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USA: EPA’s 2019 Power Plant Emissions Data Demonstrate Significant Progress


Source: US Environment Protection Agency

News Releases from Headquarters›Air and Radiation (OAR)


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WASHINGTON (Feb.19, 2020) — Today, the U.S. Environmental Protection Agency (EPA) released preliminary data on 2019 emissions of nitrogen oxides (NOX), sulfur dioxide (SO2), carbon dioxide (CO2), and mercury (Hg) from power plants in the lower 48 states. This data shows a marked decline in emissions of these pollutants compared to 2018.

“Under President Trump, our economy continues to grow, and we are enjoying ever-improving air quality,” said EPA Administrator Andrew Wheeler. “Through state and federal fulfillment of the Clean Air Act, as well as advances by the power sector, we have seen significant reductions in key pollutants. Notably, annual emissions of SO2 from the power sector fell 23 percent and are below 1 million tons for the first time in modern history.”

For the first time since the start of the Acid Rain Program (ARP), annual emissions of SO2 and NOX emissions are both under a million tons. The annual data show a 23 percent decline in SO2 emissions compared to 2018, a 14 percent decline in NOX emissions, an 8 percent decline in CO2 emissions, and a 13 percent decrease in Hg emissions. Additionally, ozone season NOX emissions dropped by 13 percent. During this time period, electric generation from these power plants decreased by 3 percent.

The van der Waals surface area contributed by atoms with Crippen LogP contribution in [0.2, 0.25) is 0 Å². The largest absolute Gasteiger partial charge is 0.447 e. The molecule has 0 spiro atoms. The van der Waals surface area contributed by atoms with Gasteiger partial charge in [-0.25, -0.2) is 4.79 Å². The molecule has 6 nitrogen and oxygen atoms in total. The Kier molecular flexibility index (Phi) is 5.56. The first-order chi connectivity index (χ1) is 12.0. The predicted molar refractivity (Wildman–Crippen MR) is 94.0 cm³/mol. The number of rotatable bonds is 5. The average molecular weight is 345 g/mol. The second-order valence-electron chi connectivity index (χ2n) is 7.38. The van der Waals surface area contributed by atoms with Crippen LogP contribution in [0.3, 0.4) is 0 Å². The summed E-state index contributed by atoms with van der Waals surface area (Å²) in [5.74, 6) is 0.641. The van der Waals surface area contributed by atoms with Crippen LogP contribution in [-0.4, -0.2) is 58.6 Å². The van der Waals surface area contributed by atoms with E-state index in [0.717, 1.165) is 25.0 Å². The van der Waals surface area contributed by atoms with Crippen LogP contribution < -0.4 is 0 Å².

From 1990-2019, annual emissions of SO2 from power plants fell by 94 percent and annual emissions of NOX from power plants fell by 86 percent. In 2019, sources in both the CSAPR SO2 annual program and the ARP together emitted 0.97 million tons, a reduction of 14.8 million tons, or 94 percent, from 1990 levels. In 2019, sources in both the Cross-State Air Pollution Rule (CSAPR) NOX annual program and the ARP together emitted 0.88 million tons, a reduction of 5.5 million tons, or 86 percent, from 1990 levels.

These data support longer term trends in air quality progress. For example:

  • From 1990 to 2017, the combined emissions of the six key pollutants regulated under the National Ambient Air Quality Standards dropped by 52 percent. At the same time the U.S. economy grew and the population continued to expand.
  • Over the last decade, concentrations of sulfur dioxide have fallen by over 75 percent in the U.S. Regional average concentrations of average ambient SO2 declined 93 percent from the 1989-1991 to the 2016-2018 observation periods.
  • The Agency’s latest report found that greenhouse gas emissions from power plants dropped by roughly 20 percent since 2011.

As part of EPA’s commitment to provide the public with access to high quality, relevant, and useful information on the power sector, all data collected by EPA is posted online and accessible to the public. EPA collects detailed SO2, NOX, CO2, and Hg emission data and other information from power plants across the country.

EPA has updated our Power Plant Emission Trends webpage with data from 2019. These pages offer charts, maps and summary tables of the most recent emission data and other information on power plants.



Gary Hilberg's picture
Gary Hilberg on Feb 21, 2020 6:06 pm GMT

Good to see reporting on direct polutants like SOx, NOx and Mercury.  Most all of these reductions are due to displacement of coal by natural gas and renewables on mostly an economic basis - so all good.  Power prices remain supportive of economic growth, hopefully this can continue.  The challenge is the emissions from transportation - suspect that these will not be as good.    

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